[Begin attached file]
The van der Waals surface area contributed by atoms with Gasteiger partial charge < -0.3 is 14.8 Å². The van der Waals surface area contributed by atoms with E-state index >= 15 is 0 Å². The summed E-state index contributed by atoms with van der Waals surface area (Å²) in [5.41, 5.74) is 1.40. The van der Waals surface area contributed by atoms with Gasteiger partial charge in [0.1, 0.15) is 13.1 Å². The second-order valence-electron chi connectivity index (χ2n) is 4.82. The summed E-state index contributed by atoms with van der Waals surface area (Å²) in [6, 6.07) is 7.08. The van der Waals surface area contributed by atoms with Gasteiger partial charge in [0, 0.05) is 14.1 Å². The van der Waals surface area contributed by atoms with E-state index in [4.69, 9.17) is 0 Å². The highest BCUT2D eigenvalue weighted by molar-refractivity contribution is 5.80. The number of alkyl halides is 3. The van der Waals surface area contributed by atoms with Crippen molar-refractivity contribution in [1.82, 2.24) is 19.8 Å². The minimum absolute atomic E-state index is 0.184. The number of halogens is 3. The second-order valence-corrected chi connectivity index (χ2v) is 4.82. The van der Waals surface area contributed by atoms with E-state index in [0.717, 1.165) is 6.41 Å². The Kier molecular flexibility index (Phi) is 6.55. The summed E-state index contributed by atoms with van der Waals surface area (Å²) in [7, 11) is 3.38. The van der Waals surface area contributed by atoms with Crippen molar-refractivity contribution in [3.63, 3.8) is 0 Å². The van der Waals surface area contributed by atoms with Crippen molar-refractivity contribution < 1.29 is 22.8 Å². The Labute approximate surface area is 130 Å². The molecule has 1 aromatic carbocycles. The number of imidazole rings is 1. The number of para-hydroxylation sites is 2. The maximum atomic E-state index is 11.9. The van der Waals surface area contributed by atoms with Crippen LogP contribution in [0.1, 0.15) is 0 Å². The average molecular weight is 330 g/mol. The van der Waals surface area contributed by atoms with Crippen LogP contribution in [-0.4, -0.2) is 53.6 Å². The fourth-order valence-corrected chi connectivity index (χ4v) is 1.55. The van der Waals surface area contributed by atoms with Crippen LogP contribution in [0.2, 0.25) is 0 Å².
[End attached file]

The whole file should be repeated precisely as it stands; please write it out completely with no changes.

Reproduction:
The van der Waals surface area contributed by atoms with Gasteiger partial charge < -0.3 is 14.8 Å². The van der Waals surface area contributed by atoms with E-state index >= 15 is 0 Å². The summed E-state index contributed by atoms with van der Waals surface area (Å²) in [5.41, 5.74) is 1.40. The van der Waals surface area contributed by atoms with Gasteiger partial charge in [0.1, 0.15) is 13.1 Å². The second-order valence-electron chi connectivity index (χ2n) is 4.82. The summed E-state index contributed by atoms with van der Waals surface area (Å²) in [6, 6.07) is 7.08. The van der Waals surface area contributed by atoms with Gasteiger partial charge in [0, 0.05) is 14.1 Å². The van der Waals surface area contributed by atoms with E-state index in [4.69, 9.17) is 0 Å². The highest BCUT2D eigenvalue weighted by molar-refractivity contribution is 5.80. The number of alkyl halides is 3. The van der Waals surface area contributed by atoms with Crippen molar-refractivity contribution in [1.82, 2.24) is 19.8 Å². The minimum absolute atomic E-state index is 0.184. The number of halogens is 3. The second-order valence-corrected chi connectivity index (χ2v) is 4.82. The van der Waals surface area contributed by atoms with E-state index in [0.717, 1.165) is 6.41 Å². The Kier molecular flexibility index (Phi) is 6.55. The summed E-state index contributed by atoms with van der Waals surface area (Å²) in [7, 11) is 3.38. The van der Waals surface area contributed by atoms with Crippen molar-refractivity contribution in [3.63, 3.8) is 0 Å². The van der Waals surface area contributed by atoms with Crippen molar-refractivity contribution < 1.29 is 22.8 Å². The Labute approximate surface area is 130 Å². The molecule has 1 aromatic carbocycles. The number of imidazole rings is 1. The number of para-hydroxylation sites is 2. The maximum atomic E-state index is 11.9. The van der Waals surface area contributed by atoms with Crippen LogP contribution in [0.1, 0.15) is 0 Å². The average molecular weight is 330 g/mol. The van der Waals surface area contributed by atoms with Crippen LogP contribution in [-0.4, -0.2) is 53.6 Å². The fourth-order valence-corrected chi connectivity index (χ4v) is 1.55. The van der Waals surface area contributed by atoms with Crippen LogP contribution in [0.2, 0.25) is 0 Å².